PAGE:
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AMPLE data is available on the overall rise in vacancy rates in Singapore's private residential property market, but there are no official statistics on vacancy rates in individual completed condo developments.
Photos taken at night from outside these projects could provide some clues. Going by the photos taken by The Business Times, a clear majority of the sample of 10 completed projects which had looked largely unlit at night in May 2014 did not look much brighter a year later.
Let's begin with a profile of the projects: Half the 10 dark condos have been fully sold by their developers - The Laurels, The Vermont on Cairnhill, RV Edge in Shanghai Road, Canberra Residences in Sembawang and NV Residences along Pasir Ris Grove.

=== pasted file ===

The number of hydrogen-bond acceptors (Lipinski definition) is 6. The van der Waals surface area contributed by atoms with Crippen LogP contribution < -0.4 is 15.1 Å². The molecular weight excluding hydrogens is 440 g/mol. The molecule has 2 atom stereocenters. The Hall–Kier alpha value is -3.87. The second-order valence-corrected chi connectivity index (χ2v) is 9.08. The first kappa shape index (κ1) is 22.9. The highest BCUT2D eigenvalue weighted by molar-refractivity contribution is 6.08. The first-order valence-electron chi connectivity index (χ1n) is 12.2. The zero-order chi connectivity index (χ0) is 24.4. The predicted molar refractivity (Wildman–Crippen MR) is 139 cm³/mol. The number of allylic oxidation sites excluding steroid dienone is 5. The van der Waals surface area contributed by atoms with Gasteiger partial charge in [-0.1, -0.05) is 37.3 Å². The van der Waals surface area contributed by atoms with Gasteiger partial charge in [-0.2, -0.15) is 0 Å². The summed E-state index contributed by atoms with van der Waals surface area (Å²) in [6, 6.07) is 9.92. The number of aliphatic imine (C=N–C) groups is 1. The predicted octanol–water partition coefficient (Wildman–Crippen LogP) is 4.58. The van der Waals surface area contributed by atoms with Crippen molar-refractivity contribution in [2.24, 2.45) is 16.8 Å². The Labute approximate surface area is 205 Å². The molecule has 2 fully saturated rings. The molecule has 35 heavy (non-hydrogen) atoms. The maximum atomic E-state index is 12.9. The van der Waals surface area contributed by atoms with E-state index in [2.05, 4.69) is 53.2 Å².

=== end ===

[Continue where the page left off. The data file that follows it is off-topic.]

Units in three other developments have been mostly sold: As at June 11, 98.6 per cent of the units at Marina Bay Suites had been sold; the figure for Goodwood Residence in Bukit Timah was nearly 91 per cent and The Interlace, 85 per cent.
The developers of the two remaining projects, Cape Royale and Hilltops, are focused on leasing out the units. With Cape Royale, Ho Bee and IOI decided in 2013 - even before the project was completed - against selling any of the units in the 302-unit development, given the soft market conditions in Sentosa Cove. The units are now fetching rents of S$4.70 to S$5.50 per sq ft (psf) a month for units in the three and four-bedroom development.
SC Global, which is estimated to have sold 62 of its 241-unit freehold Hilltops in Cairnhill, is now also focused on leasing. Monthly rental rates there are now between S$7 and S$9 psf.
Although leasing activity at Cape Royale and Hilltops is said to be brisk, they emerged largely unlit in BT's night shots.